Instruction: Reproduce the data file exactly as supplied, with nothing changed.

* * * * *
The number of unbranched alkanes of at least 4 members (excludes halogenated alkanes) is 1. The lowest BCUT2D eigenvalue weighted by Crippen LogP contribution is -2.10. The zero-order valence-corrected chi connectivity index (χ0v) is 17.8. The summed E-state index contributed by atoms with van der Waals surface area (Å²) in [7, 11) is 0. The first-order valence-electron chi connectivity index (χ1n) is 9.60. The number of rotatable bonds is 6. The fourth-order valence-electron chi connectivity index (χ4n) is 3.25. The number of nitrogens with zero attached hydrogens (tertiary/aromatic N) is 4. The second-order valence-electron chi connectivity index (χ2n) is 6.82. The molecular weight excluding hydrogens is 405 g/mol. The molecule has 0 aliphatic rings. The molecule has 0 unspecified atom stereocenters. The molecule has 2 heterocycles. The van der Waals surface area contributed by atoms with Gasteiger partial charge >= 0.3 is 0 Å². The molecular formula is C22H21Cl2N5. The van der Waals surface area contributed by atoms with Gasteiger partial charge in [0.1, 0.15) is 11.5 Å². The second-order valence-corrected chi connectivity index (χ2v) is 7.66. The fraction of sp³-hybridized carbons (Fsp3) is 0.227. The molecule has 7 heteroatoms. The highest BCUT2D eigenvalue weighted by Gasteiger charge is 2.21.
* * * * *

The number of unbranched alkanes of at least 4 members (excludes halogenated alkanes) is 1. The lowest BCUT2D eigenvalue weighted by Crippen LogP contribution is -2.10. The zero-order valence-corrected chi connectivity index (χ0v) is 17.8. The summed E-state index contributed by atoms with van der Waals surface area (Å²) in [7, 11) is 0. The first-order valence-electron chi connectivity index (χ1n) is 9.60. The number of rotatable bonds is 6. The fourth-order valence-electron chi connectivity index (χ4n) is 3.25. The number of nitrogens with zero attached hydrogens (tertiary/aromatic N) is 4. The second-order valence-electron chi connectivity index (χ2n) is 6.82. The molecular weight excluding hydrogens is 405 g/mol. The molecule has 0 aliphatic rings. The molecule has 0 unspecified atom stereocenters. The molecule has 2 heterocycles. The van der Waals surface area contributed by atoms with Gasteiger partial charge >= 0.3 is 0 Å². The molecular formula is C22H21Cl2N5. The van der Waals surface area contributed by atoms with Gasteiger partial charge in [0.1, 0.15) is 11.5 Å². The second-order valence-corrected chi connectivity index (χ2v) is 7.66. The fraction of sp³-hybridized carbons (Fsp3) is 0.227. The molecule has 7 heteroatoms. The highest BCUT2D eigenvalue weighted by Gasteiger charge is 2.21.